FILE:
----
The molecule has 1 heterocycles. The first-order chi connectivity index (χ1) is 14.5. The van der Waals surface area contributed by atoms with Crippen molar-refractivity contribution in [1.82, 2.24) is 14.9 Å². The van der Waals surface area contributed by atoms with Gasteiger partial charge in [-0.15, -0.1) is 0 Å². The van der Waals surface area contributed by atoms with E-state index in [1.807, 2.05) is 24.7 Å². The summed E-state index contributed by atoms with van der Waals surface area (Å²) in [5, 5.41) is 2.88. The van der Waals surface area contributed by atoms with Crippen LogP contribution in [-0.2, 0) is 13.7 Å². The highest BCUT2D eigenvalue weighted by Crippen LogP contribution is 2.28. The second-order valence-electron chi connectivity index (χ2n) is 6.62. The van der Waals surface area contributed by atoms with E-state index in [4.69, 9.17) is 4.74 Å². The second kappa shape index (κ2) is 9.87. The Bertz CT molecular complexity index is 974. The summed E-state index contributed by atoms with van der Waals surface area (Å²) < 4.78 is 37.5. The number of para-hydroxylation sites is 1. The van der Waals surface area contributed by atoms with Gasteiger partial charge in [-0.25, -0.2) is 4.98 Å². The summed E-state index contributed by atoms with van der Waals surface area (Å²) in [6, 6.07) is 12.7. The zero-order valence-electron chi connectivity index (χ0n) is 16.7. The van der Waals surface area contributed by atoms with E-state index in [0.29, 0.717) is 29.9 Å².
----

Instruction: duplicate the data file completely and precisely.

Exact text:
The molecule has 1 heterocycles. The first-order chi connectivity index (χ1) is 14.5. The van der Waals surface area contributed by atoms with Crippen molar-refractivity contribution in [1.82, 2.24) is 14.9 Å². The van der Waals surface area contributed by atoms with Gasteiger partial charge in [-0.15, -0.1) is 0 Å². The van der Waals surface area contributed by atoms with E-state index in [1.807, 2.05) is 24.7 Å². The summed E-state index contributed by atoms with van der Waals surface area (Å²) in [5, 5.41) is 2.88. The van der Waals surface area contributed by atoms with Crippen LogP contribution in [-0.2, 0) is 13.7 Å². The highest BCUT2D eigenvalue weighted by Crippen LogP contribution is 2.28. The second-order valence-electron chi connectivity index (χ2n) is 6.62. The van der Waals surface area contributed by atoms with E-state index in [4.69, 9.17) is 4.74 Å². The second kappa shape index (κ2) is 9.87. The Bertz CT molecular complexity index is 974. The summed E-state index contributed by atoms with van der Waals surface area (Å²) < 4.78 is 37.5. The number of para-hydroxylation sites is 1. The van der Waals surface area contributed by atoms with Gasteiger partial charge in [-0.25, -0.2) is 4.98 Å². The summed E-state index contributed by atoms with van der Waals surface area (Å²) in [6, 6.07) is 12.7. The zero-order valence-electron chi connectivity index (χ0n) is 16.7. The van der Waals surface area contributed by atoms with E-state index in [0.29, 0.717) is 29.9 Å².